The World Test Championship final was a sorry tale for Virat Kohli’s men but they have a lot to look forward to. They will be up against England, a very strong competitor in their home conditions in a five match Test series. A series win over England will be a massive boost to their confidence and an opportunity to reinforce their dominance in Word Cricket. It will also be a perfect start for the next cycle of the World Test Championship and a chance to reclaim the No 1 ranking in Tests.
Former England skipper Michael Vaughan feels that England will struggle to beat India unless they significantly improve their batting. Vaughan feels that England’s rotation policy and poor tactics have been the reason for their dismal show in the last few months.
“They beat Sri Lanka 2-0, beat Pakistan, West Indies and South Africa last year. They went to India, won the first Test brilliantly, Joe Root got a double century. Three days later, they started rotating and from there on I don’t think they have been able to grab the team. Tactically, they got it completely wrong. You go back to that day-night Test in India, it was played on a beach and England went in with four seamers and one spinner,” said Vaughan on the Road to the Ashes podcast.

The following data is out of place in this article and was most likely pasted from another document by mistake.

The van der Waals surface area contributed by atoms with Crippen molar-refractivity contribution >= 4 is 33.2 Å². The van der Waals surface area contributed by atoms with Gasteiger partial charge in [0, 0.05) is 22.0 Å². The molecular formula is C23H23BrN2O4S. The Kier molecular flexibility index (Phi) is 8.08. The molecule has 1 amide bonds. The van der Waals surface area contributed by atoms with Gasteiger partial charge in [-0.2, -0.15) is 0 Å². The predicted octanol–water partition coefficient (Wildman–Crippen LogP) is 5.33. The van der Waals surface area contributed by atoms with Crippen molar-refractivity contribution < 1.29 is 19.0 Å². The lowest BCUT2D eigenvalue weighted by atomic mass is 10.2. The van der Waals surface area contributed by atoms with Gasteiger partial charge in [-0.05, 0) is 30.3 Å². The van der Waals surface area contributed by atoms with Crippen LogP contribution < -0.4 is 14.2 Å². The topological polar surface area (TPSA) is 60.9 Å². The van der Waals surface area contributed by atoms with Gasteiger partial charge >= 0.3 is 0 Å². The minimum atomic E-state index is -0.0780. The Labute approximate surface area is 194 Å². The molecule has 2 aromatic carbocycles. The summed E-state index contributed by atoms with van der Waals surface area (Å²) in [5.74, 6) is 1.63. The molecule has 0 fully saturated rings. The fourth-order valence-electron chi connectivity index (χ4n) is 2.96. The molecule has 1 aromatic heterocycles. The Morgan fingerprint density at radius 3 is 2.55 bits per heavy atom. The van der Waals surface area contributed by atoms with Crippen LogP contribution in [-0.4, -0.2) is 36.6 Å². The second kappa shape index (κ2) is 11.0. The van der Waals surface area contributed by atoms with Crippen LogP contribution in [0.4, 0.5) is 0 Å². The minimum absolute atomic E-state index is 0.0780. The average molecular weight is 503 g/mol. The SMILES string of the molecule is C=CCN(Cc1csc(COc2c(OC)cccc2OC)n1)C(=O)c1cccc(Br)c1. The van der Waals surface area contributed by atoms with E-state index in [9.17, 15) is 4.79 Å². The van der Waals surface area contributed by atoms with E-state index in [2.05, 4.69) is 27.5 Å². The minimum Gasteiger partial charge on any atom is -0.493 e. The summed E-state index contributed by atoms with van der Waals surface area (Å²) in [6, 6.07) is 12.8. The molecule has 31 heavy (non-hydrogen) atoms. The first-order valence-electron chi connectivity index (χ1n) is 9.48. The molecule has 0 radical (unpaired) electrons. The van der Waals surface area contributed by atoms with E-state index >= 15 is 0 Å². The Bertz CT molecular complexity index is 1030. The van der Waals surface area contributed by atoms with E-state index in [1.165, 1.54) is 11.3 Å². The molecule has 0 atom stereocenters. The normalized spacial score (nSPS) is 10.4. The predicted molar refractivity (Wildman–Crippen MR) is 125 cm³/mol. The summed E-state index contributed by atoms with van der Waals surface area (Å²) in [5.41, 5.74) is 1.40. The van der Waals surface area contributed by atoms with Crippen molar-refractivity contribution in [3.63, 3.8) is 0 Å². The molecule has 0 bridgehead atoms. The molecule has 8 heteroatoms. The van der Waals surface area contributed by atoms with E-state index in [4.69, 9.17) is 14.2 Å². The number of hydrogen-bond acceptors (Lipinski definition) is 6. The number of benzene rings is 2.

Vaughan further highlighted how poor England have been in recent times in terms of team selection. The 46-year-old pointed out that England did not play a spinner against New Zealand despite the dry conditions.
“You, know this series against New Zealand, it was dry for a week leading into that first Test at Lords (and England) played no spinner. Exactly the same at Edgbaston, didn’t play a spinner. And the batting line-up is fragile, it’s simple as that,” Vaughan said.
England rested their IPL bound players for the New Zealand series. All of them, however, will be back for the India series. Vaughan reckoned while the return of big players will strengthen the side, unless the batsmen understand how to score big runs against a quality attack, England will struggle to beat India.
“Buttler, Stokes and Woakes have come back. Yes, they’ll improve the team, but unless that batting line-up changes and learn and understand how to get big scores against good bowling, and not against second-string Test match standard bowling, I just can’t see how they can compete. It’s going to be tough for England to beat India on these shores. But then to go to Australia and they have to get 450-500, I just can’t see that happening unless they make one or two changes,” Vaughan added.